Ideology, subjectivity, and the name of the father

Today’s review item involves Althusser and Lacan. We must study the items named in the title of this post and come to a deeper understanding of them. I am writing about how political euphemism functions to undermine the integrity of the speaker, or rather, the subject(ivity) it interpellates. What I am saying is more naive than what Althusser or Lacan would say, I believe, because I am assuming some preexisting “integrity.”

Is this wrong? Who is the “I” who says “I shall not, I shall not be moved”?


3 thoughts on “Ideology, subjectivity, and the name of the father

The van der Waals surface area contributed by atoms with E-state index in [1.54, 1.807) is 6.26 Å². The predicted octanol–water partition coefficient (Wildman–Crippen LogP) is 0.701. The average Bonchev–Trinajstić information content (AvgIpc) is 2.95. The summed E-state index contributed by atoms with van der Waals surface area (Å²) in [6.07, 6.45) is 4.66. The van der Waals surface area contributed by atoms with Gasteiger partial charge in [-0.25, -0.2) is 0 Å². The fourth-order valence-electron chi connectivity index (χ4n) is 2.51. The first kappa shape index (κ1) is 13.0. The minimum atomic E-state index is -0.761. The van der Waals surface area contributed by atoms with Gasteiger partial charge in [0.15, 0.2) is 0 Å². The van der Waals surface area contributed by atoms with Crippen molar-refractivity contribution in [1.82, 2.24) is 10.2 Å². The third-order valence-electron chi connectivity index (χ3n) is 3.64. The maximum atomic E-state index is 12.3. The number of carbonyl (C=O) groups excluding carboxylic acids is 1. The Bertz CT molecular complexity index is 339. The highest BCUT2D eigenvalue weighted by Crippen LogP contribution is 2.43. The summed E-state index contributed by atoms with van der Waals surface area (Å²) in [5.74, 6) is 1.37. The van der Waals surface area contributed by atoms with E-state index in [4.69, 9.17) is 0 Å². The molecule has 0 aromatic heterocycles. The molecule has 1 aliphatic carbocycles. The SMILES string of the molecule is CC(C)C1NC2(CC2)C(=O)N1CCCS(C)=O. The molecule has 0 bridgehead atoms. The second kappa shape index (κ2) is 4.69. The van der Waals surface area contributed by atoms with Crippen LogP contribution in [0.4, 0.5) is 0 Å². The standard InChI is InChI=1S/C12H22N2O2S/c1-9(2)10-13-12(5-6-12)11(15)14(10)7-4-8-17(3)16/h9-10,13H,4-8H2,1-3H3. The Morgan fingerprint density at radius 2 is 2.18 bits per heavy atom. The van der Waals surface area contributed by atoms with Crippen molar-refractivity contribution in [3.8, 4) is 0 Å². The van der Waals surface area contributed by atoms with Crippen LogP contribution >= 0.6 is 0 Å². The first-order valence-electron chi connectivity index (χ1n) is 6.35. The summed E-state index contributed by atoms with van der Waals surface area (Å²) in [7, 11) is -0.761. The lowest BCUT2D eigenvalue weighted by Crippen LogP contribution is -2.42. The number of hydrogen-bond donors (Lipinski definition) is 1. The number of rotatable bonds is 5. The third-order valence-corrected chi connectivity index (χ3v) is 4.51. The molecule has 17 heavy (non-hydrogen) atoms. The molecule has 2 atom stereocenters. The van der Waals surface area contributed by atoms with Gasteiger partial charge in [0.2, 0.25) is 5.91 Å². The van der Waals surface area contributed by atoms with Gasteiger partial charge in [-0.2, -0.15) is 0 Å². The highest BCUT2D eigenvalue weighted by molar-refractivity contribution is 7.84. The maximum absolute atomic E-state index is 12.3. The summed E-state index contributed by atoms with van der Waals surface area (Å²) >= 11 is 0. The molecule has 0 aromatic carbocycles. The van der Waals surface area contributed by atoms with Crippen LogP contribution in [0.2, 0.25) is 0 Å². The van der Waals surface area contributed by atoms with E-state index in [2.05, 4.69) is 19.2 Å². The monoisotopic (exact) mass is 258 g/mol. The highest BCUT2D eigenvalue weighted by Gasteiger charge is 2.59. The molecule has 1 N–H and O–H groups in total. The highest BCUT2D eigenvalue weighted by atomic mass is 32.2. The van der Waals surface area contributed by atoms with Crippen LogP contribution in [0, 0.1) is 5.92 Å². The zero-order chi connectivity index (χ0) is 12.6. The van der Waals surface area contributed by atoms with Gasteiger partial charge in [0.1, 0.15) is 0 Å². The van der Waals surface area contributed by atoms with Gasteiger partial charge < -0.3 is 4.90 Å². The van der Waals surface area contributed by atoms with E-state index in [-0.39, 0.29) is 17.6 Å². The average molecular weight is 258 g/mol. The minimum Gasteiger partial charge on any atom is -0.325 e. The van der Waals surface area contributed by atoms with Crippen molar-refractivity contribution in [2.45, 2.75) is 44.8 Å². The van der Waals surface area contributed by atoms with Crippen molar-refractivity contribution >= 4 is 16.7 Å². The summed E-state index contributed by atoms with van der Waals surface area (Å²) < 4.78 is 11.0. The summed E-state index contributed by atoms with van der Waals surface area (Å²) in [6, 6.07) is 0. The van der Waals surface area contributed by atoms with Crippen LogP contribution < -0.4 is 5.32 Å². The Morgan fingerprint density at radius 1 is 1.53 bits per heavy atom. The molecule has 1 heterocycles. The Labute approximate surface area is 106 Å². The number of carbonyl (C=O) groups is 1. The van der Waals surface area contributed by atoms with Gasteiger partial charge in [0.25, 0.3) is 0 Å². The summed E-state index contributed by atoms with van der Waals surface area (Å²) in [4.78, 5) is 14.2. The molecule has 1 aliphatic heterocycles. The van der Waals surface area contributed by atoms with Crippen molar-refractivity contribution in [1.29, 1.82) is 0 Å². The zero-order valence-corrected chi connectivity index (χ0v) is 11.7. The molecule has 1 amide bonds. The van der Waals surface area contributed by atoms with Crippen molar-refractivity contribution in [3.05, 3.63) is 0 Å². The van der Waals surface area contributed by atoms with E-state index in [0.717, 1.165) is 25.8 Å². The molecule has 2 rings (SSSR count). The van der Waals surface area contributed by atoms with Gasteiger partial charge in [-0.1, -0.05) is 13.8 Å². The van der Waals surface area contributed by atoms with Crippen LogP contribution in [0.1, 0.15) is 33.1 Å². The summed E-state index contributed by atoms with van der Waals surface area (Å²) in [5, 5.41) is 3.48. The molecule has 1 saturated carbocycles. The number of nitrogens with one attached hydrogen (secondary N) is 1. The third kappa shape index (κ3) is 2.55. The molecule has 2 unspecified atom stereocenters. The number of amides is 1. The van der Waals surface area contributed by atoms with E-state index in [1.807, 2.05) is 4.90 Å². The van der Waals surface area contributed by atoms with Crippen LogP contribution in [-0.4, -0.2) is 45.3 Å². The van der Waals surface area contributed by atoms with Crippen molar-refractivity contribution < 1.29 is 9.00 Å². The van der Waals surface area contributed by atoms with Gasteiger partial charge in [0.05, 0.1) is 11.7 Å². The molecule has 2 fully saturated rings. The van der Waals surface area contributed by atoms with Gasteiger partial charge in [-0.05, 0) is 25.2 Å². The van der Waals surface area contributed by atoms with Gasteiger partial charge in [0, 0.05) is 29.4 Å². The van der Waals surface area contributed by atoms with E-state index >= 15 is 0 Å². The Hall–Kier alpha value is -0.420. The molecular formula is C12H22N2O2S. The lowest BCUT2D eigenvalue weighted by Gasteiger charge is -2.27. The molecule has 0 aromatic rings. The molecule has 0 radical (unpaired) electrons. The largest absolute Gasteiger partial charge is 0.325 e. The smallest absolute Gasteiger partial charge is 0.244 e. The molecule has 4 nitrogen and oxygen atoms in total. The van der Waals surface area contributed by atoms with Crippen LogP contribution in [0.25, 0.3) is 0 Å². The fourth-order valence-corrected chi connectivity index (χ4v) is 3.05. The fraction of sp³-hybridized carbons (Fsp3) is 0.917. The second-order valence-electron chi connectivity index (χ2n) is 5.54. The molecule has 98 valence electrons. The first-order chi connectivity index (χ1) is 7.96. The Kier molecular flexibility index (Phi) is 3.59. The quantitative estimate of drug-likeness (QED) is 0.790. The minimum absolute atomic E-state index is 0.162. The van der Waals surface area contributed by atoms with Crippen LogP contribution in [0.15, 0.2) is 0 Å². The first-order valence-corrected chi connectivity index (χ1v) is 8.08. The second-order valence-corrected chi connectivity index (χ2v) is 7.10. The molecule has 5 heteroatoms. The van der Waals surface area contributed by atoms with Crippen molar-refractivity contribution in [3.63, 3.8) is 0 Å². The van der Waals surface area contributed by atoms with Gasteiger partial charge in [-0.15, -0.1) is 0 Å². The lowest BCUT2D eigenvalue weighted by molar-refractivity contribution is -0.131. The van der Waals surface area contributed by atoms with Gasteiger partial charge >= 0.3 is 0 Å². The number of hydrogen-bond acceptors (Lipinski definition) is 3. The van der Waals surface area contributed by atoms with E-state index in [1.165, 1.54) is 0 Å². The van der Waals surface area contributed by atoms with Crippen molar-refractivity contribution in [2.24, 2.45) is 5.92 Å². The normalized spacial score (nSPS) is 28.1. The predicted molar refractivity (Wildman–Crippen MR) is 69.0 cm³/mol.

1. N.B.: worrying about this for the purposes of what I am writing is perfectionism and is to be avoided, but figuring it out for later is very important!

  2. The I is the temporarily resistant I constructed by the force of oppression which, once moved, releases the I from its temporary fixity. … in other words, something has got to move, and it won’t be me this time — someone said.

    Still, I want to study Althusser and Lacan and the name of the father more.

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